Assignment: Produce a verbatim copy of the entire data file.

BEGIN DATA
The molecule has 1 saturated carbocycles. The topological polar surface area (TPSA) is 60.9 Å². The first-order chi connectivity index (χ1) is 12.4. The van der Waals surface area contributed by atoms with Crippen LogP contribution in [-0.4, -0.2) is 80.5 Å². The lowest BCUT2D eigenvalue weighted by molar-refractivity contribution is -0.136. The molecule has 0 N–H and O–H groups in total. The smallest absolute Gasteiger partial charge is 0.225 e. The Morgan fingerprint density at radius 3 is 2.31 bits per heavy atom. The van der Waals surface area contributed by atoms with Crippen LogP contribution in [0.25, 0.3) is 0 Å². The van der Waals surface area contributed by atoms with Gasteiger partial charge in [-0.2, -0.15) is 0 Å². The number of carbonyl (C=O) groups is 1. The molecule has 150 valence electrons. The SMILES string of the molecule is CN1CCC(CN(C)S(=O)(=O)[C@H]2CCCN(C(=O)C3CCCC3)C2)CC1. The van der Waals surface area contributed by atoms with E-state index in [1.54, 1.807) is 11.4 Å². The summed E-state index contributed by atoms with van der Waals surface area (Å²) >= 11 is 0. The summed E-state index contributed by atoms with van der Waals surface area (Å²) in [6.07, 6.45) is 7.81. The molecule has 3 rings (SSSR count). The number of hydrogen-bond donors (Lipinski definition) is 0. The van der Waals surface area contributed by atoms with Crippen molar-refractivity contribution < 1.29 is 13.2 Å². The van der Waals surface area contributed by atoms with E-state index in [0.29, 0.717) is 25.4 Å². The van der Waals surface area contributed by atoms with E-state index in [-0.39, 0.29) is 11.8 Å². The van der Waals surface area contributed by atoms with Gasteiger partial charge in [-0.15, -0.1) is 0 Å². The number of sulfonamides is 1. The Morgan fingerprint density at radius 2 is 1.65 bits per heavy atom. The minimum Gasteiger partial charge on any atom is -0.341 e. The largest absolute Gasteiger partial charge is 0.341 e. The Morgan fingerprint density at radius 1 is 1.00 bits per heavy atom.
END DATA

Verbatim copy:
The molecule has 1 saturated carbocycles. The topological polar surface area (TPSA) is 60.9 Å². The first-order chi connectivity index (χ1) is 12.4. The van der Waals surface area contributed by atoms with Crippen LogP contribution in [-0.4, -0.2) is 80.5 Å². The lowest BCUT2D eigenvalue weighted by molar-refractivity contribution is -0.136. The molecule has 0 N–H and O–H groups in total. The smallest absolute Gasteiger partial charge is 0.225 e. The Morgan fingerprint density at radius 3 is 2.31 bits per heavy atom. The van der Waals surface area contributed by atoms with Crippen LogP contribution in [0.25, 0.3) is 0 Å². The van der Waals surface area contributed by atoms with Gasteiger partial charge in [-0.2, -0.15) is 0 Å². The number of carbonyl (C=O) groups is 1. The molecule has 150 valence electrons. The SMILES string of the molecule is CN1CCC(CN(C)S(=O)(=O)[C@H]2CCCN(C(=O)C3CCCC3)C2)CC1. The van der Waals surface area contributed by atoms with E-state index in [1.54, 1.807) is 11.4 Å². The summed E-state index contributed by atoms with van der Waals surface area (Å²) >= 11 is 0. The summed E-state index contributed by atoms with van der Waals surface area (Å²) in [6.07, 6.45) is 7.81. The molecule has 3 rings (SSSR count). The number of hydrogen-bond donors (Lipinski definition) is 0. The van der Waals surface area contributed by atoms with Crippen molar-refractivity contribution < 1.29 is 13.2 Å². The van der Waals surface area contributed by atoms with E-state index in [0.29, 0.717) is 25.4 Å². The van der Waals surface area contributed by atoms with E-state index in [-0.39, 0.29) is 11.8 Å². The van der Waals surface area contributed by atoms with Gasteiger partial charge in [-0.15, -0.1) is 0 Å². The number of sulfonamides is 1. The Morgan fingerprint density at radius 2 is 1.65 bits per heavy atom. The minimum Gasteiger partial charge on any atom is -0.341 e. The largest absolute Gasteiger partial charge is 0.341 e. The Morgan fingerprint density at radius 1 is 1.00 bits per heavy atom.